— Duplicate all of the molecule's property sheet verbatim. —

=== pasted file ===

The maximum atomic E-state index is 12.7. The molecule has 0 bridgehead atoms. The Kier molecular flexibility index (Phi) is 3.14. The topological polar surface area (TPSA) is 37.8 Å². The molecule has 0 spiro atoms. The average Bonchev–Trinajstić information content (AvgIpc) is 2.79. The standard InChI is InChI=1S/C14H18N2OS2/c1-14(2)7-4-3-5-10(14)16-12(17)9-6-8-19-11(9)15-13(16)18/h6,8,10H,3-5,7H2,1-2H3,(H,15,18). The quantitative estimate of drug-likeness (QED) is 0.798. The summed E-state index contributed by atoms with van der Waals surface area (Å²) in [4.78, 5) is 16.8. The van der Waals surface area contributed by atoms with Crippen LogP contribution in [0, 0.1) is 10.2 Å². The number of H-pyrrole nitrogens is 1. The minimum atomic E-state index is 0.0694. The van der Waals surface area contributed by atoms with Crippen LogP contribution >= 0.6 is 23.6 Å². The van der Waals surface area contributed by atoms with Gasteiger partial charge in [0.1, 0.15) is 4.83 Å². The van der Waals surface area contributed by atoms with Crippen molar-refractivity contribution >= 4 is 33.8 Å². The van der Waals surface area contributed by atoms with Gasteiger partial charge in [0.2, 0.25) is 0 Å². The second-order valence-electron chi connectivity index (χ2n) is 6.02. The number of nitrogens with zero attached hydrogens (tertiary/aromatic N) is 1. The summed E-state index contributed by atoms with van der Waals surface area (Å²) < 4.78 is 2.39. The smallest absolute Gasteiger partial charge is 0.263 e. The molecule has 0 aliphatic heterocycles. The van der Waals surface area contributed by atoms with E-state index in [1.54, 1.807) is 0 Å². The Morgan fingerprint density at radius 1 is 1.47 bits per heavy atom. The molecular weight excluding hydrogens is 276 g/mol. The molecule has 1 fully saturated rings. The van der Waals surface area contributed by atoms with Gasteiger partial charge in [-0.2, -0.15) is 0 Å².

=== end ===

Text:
The maximum atomic E-state index is 12.7. The molecule has 0 bridgehead atoms. The Kier molecular flexibility index (Phi) is 3.14. The topological polar surface area (TPSA) is 37.8 Å². The molecule has 0 spiro atoms. The average Bonchev–Trinajstić information content (AvgIpc) is 2.79. The standard InChI is InChI=1S/C14H18N2OS2/c1-14(2)7-4-3-5-10(14)16-12(17)9-6-8-19-11(9)15-13(16)18/h6,8,10H,3-5,7H2,1-2H3,(H,15,18). The quantitative estimate of drug-likeness (QED) is 0.798. The summed E-state index contributed by atoms with van der Waals surface area (Å²) in [4.78, 5) is 16.8. The van der Waals surface area contributed by atoms with Crippen LogP contribution in [0, 0.1) is 10.2 Å². The number of H-pyrrole nitrogens is 1. The minimum atomic E-state index is 0.0694. The van der Waals surface area contributed by atoms with Crippen LogP contribution >= 0.6 is 23.6 Å². The van der Waals surface area contributed by atoms with Gasteiger partial charge in [0.1, 0.15) is 4.83 Å². The van der Waals surface area contributed by atoms with Crippen molar-refractivity contribution >= 4 is 33.8 Å². The van der Waals surface area contributed by atoms with Gasteiger partial charge in [0.2, 0.25) is 0 Å². The second-order valence-electron chi connectivity index (χ2n) is 6.02. The number of nitrogens with zero attached hydrogens (tertiary/aromatic N) is 1. The summed E-state index contributed by atoms with van der Waals surface area (Å²) < 4.78 is 2.39. The smallest absolute Gasteiger partial charge is 0.263 e. The molecule has 0 aliphatic heterocycles. The van der Waals surface area contributed by atoms with E-state index in [1.54, 1.807) is 0 Å². The Morgan fingerprint density at radius 1 is 1.47 bits per heavy atom. The molecular weight excluding hydrogens is 276 g/mol. The molecule has 1 fully saturated rings. The van der Waals surface area contributed by atoms with Gasteiger partial charge in [-0.2, -0.15) is 0 Å².